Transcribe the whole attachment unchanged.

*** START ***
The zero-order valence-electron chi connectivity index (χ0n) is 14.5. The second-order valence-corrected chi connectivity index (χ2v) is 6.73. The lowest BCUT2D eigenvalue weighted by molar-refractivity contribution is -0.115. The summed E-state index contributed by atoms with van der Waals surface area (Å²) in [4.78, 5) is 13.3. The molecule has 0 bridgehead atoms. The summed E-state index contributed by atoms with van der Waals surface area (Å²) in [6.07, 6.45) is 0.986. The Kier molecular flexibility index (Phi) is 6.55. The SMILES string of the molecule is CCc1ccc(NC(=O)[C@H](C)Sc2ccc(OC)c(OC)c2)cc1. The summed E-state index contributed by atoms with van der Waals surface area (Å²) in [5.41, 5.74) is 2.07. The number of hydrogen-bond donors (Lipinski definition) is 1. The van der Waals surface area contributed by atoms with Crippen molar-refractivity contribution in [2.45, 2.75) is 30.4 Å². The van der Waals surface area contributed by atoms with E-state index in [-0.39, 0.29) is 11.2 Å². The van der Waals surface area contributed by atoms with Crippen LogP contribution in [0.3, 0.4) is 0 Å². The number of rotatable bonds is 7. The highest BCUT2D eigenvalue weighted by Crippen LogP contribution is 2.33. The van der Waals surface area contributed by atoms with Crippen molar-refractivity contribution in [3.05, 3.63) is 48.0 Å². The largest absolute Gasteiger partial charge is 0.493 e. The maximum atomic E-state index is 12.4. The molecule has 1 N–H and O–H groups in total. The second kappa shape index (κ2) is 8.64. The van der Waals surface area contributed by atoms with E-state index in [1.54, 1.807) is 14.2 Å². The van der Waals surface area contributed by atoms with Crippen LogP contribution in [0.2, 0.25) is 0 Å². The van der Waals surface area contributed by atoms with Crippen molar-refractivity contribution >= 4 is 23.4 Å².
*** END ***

The zero-order valence-electron chi connectivity index (χ0n) is 14.5. The second-order valence-corrected chi connectivity index (χ2v) is 6.73. The lowest BCUT2D eigenvalue weighted by molar-refractivity contribution is -0.115. The summed E-state index contributed by atoms with van der Waals surface area (Å²) in [4.78, 5) is 13.3. The molecule has 0 bridgehead atoms. The summed E-state index contributed by atoms with van der Waals surface area (Å²) in [6.07, 6.45) is 0.986. The Kier molecular flexibility index (Phi) is 6.55. The SMILES string of the molecule is CCc1ccc(NC(=O)[C@H](C)Sc2ccc(OC)c(OC)c2)cc1. The summed E-state index contributed by atoms with van der Waals surface area (Å²) in [5.41, 5.74) is 2.07. The number of hydrogen-bond donors (Lipinski definition) is 1. The van der Waals surface area contributed by atoms with Crippen molar-refractivity contribution in [2.45, 2.75) is 30.4 Å². The van der Waals surface area contributed by atoms with E-state index in [-0.39, 0.29) is 11.2 Å². The van der Waals surface area contributed by atoms with Crippen LogP contribution in [0.3, 0.4) is 0 Å². The number of rotatable bonds is 7. The highest BCUT2D eigenvalue weighted by Crippen LogP contribution is 2.33. The van der Waals surface area contributed by atoms with Crippen molar-refractivity contribution in [3.05, 3.63) is 48.0 Å². The largest absolute Gasteiger partial charge is 0.493 e. The maximum atomic E-state index is 12.4. The molecule has 1 N–H and O–H groups in total. The second kappa shape index (κ2) is 8.64. The van der Waals surface area contributed by atoms with E-state index in [1.54, 1.807) is 14.2 Å². The van der Waals surface area contributed by atoms with Crippen LogP contribution in [0.2, 0.25) is 0 Å². The van der Waals surface area contributed by atoms with Crippen molar-refractivity contribution >= 4 is 23.4 Å².